"Retailers can't create engagement with Millennials in passive, 'stop in and shop' interactions. It's all about experience and accessibility," Deneen says. "Speed is life with this generation. They know what they want, and they want it now."
Gallup research shows that cost is an important factor when generating engagement among Millennials, as with other generations. Millennials who must make their retail dollars stretch will keep shopping with a brand or retailer if they offer discounts on the items these shoppers want. One successful strategy is to enroll shoppers in loyalty and rewards programs, offering them membership cards and status as preferred clients that often come with discounts and coupons.
Make Millennials think they can't live without your product -- even if they can.
Millennials also want to be informed shoppers. "Millennials, as much as anyone, want to save money. But engagement with the retailer is built on more than cost savings," Deneen says. "It's about being informed of trends, new products, and daily promotions." Many retailers host "flash promotions," a marketing strategy that gets this group's attention. Retailers are inviting customers who follow them on social media to one-day events -- "Come in today, and you'll get 30% off your purchase," for example. These events promote a feeling that these customers enjoy special status with the retailers; they also encourage customers to keep following their favorite retailers using social media, offering an entirely new way to build relationships and engage customers.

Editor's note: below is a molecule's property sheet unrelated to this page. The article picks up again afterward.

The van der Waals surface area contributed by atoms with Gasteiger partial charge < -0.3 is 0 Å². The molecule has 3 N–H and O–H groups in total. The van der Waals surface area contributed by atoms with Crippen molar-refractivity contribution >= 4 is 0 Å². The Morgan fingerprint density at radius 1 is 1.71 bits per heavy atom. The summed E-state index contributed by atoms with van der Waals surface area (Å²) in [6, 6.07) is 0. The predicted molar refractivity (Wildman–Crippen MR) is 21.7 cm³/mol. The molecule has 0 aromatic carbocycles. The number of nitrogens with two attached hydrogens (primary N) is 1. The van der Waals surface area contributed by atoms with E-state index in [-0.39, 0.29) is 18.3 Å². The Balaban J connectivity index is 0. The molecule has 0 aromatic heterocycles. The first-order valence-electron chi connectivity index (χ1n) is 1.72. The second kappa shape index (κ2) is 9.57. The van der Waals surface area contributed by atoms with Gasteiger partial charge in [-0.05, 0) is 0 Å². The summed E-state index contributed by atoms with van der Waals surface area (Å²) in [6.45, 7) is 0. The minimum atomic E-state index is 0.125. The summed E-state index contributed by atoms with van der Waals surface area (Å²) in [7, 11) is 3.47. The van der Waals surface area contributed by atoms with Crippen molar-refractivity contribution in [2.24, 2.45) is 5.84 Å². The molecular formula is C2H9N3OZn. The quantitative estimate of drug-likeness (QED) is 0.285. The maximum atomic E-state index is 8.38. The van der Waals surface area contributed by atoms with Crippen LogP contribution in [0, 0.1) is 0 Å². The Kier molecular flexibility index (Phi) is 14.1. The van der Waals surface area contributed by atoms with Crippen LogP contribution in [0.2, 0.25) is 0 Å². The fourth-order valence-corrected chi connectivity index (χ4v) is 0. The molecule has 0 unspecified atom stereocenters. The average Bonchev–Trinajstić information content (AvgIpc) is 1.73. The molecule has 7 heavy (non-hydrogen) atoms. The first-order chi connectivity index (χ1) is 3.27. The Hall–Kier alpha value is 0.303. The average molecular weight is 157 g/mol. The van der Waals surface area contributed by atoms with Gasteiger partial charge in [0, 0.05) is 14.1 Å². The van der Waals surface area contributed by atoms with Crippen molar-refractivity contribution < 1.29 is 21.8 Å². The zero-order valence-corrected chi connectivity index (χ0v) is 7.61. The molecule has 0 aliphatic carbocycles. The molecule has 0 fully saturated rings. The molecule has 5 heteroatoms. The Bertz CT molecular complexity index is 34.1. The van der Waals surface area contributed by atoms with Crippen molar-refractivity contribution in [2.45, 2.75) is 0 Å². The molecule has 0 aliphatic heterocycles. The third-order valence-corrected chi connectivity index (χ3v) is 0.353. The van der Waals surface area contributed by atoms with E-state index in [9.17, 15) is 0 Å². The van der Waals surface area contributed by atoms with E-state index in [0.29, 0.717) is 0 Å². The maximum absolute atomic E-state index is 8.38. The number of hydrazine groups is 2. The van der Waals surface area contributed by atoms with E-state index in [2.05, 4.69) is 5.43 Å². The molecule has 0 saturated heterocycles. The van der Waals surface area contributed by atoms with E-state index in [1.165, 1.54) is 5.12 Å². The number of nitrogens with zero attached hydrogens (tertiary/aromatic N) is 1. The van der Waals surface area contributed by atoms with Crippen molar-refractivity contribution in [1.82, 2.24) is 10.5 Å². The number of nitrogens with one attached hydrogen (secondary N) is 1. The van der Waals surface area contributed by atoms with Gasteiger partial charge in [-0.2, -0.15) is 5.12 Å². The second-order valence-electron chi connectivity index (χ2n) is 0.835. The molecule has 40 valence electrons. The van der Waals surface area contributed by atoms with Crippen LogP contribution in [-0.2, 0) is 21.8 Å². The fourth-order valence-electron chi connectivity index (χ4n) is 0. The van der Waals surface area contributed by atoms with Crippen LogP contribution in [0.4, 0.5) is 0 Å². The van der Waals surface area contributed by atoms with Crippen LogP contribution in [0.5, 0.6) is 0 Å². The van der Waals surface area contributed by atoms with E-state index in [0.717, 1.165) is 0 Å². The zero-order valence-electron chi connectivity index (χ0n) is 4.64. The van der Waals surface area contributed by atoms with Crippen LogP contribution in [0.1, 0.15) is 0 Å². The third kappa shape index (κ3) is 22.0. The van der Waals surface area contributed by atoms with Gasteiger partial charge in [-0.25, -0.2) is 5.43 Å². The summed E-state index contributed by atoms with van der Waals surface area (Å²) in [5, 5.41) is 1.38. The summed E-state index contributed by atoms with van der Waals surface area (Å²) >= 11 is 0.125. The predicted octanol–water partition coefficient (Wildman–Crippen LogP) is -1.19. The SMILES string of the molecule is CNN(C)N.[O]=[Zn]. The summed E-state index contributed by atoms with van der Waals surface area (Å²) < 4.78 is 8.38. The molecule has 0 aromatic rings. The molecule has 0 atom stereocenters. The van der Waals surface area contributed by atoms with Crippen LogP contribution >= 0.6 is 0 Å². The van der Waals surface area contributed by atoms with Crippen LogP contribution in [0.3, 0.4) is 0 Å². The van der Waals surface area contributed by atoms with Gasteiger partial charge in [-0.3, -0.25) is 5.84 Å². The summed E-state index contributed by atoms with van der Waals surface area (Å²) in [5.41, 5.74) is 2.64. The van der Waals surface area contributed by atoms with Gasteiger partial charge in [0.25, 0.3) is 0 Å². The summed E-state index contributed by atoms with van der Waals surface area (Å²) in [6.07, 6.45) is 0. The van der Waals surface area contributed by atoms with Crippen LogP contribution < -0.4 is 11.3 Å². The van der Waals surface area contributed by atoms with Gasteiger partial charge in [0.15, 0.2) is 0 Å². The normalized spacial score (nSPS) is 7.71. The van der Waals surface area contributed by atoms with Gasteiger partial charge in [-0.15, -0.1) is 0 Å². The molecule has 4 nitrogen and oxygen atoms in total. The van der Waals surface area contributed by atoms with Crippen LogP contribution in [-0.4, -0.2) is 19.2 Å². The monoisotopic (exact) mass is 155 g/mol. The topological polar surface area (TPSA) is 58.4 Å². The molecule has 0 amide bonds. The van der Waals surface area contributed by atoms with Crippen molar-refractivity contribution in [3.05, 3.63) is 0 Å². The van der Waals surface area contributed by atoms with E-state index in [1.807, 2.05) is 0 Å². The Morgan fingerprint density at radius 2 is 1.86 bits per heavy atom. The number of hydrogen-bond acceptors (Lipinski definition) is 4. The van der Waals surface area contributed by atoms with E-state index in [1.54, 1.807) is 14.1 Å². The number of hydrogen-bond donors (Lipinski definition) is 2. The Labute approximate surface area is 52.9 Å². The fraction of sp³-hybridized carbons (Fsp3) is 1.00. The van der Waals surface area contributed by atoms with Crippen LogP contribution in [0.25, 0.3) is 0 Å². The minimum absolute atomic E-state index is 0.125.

Loyalty and preferred customer programs help retailers give a captive fraction of their target audience the discounts and attention to cost those customers crave. But only by fully engaging their shoppers can retailers capture and keep the Millennial marketplace.